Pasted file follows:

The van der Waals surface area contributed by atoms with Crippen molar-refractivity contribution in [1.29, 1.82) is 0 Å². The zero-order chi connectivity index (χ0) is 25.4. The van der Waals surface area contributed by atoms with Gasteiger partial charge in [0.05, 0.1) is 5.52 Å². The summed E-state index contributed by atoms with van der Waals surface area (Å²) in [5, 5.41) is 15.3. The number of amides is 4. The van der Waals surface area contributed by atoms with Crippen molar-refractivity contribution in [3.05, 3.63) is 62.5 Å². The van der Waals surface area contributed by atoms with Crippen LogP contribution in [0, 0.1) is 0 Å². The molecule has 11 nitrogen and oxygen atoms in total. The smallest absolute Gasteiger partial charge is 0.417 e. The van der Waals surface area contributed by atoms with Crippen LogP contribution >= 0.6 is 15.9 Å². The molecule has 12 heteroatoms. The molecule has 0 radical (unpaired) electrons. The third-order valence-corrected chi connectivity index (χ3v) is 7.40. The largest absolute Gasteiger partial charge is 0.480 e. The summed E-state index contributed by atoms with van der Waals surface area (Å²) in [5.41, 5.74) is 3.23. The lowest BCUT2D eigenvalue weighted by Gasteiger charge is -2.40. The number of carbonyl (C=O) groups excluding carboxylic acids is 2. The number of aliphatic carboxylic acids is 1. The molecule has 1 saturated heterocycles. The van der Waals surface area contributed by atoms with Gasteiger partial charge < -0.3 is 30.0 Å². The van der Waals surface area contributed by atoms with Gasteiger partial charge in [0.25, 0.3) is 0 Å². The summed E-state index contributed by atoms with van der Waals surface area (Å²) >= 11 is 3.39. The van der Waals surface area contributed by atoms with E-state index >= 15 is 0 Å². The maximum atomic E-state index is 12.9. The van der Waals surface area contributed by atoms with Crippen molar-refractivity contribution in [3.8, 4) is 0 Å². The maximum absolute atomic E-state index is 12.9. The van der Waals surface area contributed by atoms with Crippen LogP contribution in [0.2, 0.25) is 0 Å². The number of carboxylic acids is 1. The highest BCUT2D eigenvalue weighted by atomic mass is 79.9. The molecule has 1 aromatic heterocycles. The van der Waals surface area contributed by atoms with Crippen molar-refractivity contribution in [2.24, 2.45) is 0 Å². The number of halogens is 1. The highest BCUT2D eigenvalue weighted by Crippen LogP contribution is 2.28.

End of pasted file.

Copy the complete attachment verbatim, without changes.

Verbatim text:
The van der Waals surface area contributed by atoms with Crippen molar-refractivity contribution in [1.29, 1.82) is 0 Å². The zero-order chi connectivity index (χ0) is 25.4. The van der Waals surface area contributed by atoms with Gasteiger partial charge in [0.05, 0.1) is 5.52 Å². The summed E-state index contributed by atoms with van der Waals surface area (Å²) in [5, 5.41) is 15.3. The number of amides is 4. The van der Waals surface area contributed by atoms with Crippen molar-refractivity contribution in [3.05, 3.63) is 62.5 Å². The van der Waals surface area contributed by atoms with Crippen LogP contribution in [0, 0.1) is 0 Å². The molecule has 11 nitrogen and oxygen atoms in total. The smallest absolute Gasteiger partial charge is 0.417 e. The van der Waals surface area contributed by atoms with Crippen LogP contribution >= 0.6 is 15.9 Å². The molecule has 12 heteroatoms. The molecule has 0 radical (unpaired) electrons. The third-order valence-corrected chi connectivity index (χ3v) is 7.40. The largest absolute Gasteiger partial charge is 0.480 e. The summed E-state index contributed by atoms with van der Waals surface area (Å²) in [5.41, 5.74) is 3.23. The lowest BCUT2D eigenvalue weighted by Gasteiger charge is -2.40. The number of carbonyl (C=O) groups excluding carboxylic acids is 2. The number of aliphatic carboxylic acids is 1. The molecule has 1 saturated heterocycles. The van der Waals surface area contributed by atoms with Gasteiger partial charge < -0.3 is 30.0 Å². The van der Waals surface area contributed by atoms with Gasteiger partial charge in [0.25, 0.3) is 0 Å². The summed E-state index contributed by atoms with van der Waals surface area (Å²) >= 11 is 3.39. The van der Waals surface area contributed by atoms with E-state index >= 15 is 0 Å². The maximum atomic E-state index is 12.9. The van der Waals surface area contributed by atoms with Crippen molar-refractivity contribution in [3.8, 4) is 0 Å². The maximum absolute atomic E-state index is 12.9. The van der Waals surface area contributed by atoms with Crippen LogP contribution in [0.2, 0.25) is 0 Å². The number of carboxylic acids is 1. The highest BCUT2D eigenvalue weighted by atomic mass is 79.9. The molecule has 1 aromatic heterocycles. The van der Waals surface area contributed by atoms with Crippen molar-refractivity contribution in [2.24, 2.45) is 0 Å². The number of halogens is 1. The highest BCUT2D eigenvalue weighted by Crippen LogP contribution is 2.28.